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Transcatheter Therapies

The Transcatheter Therapies Program at Palm Beach Gardens Medical Center provides a highly-personalized, innovative approach to treating heart valve disease and structural heart conditions.

Open-heart surgery is not the only treatment route when it comes to heart disease. Many defects can now be repaired percutaneously via catheter, instead of through open-heart surgery.

Upon receiving a structural heart or valve disease diagnosis, you may be faced with difficult decisions. Palm Beach Gardens Medical Center is here to ease your mind and help find the best treatment option to fit your needs.

ASD/PFO Closure

An Atrial Septal Defect (ASD) is described as having a hole in the hearts septum. The septum is a membranous wall that runs between the right and left sides of the heart. This defect is hereditary and if left untreated, a substantial mixing of oxygenated and non-oxygenated blood may occur. Symptoms include shortness of breath, fainting, irregular heart rhythms or fatigue after mild activity or exercise. In some instances, a stroke may be the first warning sign of the defect.

A Patent Foreman Ovale (PFO) is described as a small opening between the upper chambers of the heart. A PFO may potentially allow hazardous clots to enter from the right side of the heart to the left and travel to the brain, ultimately causing a stroke.

Patients with ASD/PFOs, history of strokes or evidence of heart failure are often eligible for percutaneous closure. We have many closure devices available for such patients. Typically these procedures are performed with conscious sedation and no need for general anesthesia or TEE. Patients are usually discharged home the next day.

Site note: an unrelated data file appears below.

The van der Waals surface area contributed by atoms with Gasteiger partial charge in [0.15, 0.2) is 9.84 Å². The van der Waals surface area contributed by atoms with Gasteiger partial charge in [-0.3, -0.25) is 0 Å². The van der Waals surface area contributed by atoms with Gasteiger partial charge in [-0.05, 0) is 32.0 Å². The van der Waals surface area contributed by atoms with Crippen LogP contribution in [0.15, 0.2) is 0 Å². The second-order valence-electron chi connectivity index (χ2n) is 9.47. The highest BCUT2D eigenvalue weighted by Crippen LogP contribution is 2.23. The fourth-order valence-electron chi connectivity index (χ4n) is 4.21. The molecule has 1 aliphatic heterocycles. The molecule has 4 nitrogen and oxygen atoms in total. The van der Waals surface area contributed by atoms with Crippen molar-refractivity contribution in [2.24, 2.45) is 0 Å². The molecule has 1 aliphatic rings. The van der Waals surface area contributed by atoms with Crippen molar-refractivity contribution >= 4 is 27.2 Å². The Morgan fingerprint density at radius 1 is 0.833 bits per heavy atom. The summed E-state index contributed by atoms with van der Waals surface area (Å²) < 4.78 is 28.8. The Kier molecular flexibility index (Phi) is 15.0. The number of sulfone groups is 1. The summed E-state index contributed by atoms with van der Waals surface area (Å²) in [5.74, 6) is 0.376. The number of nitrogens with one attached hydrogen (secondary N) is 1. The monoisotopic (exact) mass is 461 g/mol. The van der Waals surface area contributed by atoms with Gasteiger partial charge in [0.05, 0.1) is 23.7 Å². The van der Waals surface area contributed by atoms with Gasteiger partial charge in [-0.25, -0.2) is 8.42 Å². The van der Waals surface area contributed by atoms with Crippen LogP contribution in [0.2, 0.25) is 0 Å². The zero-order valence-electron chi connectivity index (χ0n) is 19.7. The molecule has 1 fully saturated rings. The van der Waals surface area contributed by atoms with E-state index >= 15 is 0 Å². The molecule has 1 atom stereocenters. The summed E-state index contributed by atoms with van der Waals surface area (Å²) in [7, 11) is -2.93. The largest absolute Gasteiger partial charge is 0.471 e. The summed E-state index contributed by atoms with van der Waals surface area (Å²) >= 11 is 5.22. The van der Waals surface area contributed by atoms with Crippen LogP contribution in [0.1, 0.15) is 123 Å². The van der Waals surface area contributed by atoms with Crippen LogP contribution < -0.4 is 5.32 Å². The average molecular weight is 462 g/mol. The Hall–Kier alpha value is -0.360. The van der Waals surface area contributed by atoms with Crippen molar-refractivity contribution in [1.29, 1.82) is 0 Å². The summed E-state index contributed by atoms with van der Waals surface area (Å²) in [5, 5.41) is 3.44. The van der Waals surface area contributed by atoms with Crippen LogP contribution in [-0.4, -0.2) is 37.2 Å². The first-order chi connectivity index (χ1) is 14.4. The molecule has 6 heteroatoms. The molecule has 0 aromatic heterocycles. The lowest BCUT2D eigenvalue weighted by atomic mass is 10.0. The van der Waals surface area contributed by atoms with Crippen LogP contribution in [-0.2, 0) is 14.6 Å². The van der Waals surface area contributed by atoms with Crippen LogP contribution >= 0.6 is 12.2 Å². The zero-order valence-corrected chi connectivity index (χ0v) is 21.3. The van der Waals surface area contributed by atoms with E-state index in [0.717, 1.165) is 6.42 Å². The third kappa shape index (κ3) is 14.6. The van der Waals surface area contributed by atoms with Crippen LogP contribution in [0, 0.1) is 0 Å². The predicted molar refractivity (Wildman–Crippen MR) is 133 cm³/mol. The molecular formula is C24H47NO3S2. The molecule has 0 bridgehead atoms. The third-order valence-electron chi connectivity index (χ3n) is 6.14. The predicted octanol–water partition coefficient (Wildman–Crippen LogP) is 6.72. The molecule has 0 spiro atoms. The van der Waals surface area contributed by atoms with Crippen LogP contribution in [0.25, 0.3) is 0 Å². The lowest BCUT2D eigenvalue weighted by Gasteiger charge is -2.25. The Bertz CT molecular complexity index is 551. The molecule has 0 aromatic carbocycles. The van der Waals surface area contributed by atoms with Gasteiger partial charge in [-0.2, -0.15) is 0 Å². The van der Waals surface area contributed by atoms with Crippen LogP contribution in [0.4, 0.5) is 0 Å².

MitraClip

(Transcatheter Mitral Valve Repair or TMVR)

The MitraClip is a fairly new device designed to repair mitral regurgitation, a disorder of the mitral valve of the heart that prevents it from closing properly, in a less invasive way than previously available surgical options.

Mitral regurgitation is the most common type of heart valve disorder. The mitral valve, located between your heart’s two left chambers, has two flaps of tissue called leaflets. These leaflets open and close to keep your blood flowing in one direction. When the mitral valve doesn't close all the way, blood that is supposed to flow into the upper chamber of the heart leaks back into the lower chamber. When this happens, less blood flows throughout your body, and may make your heart work harder leading to the potential for serious heart complications.

How It Works

Transcatheter Mitral Valve Repair (TMVR) using MitraClip may be an option for you if your doctor determines you are too high risk for open-heart surgery to repair mitral regurgitation. TMVR is a less invasive procedure where the MitraClip device is inserted by a catheter through a vein in your leg and guided to your heart. The device is a small clip that is attached to your mitral valve and allows it to close like it should and restore normal blood flow through your heart.

What to Expect

Although it’s still a new procedure, we have learned from following patients closely that it may provide immediate relief of symptoms caused by mitral regurgitation. You will probably have a hospital stay of two to three days, and you should be back on your feet and experience an improved quality of life soon after you return home.

However, TMVR is not right for everyone. For some, the risks of the procedure may outweigh the benefits. Our team of leaders here at The Heart & Vascular Institute at Palm Beach Gardens will discuss all of the risks and benefits with you.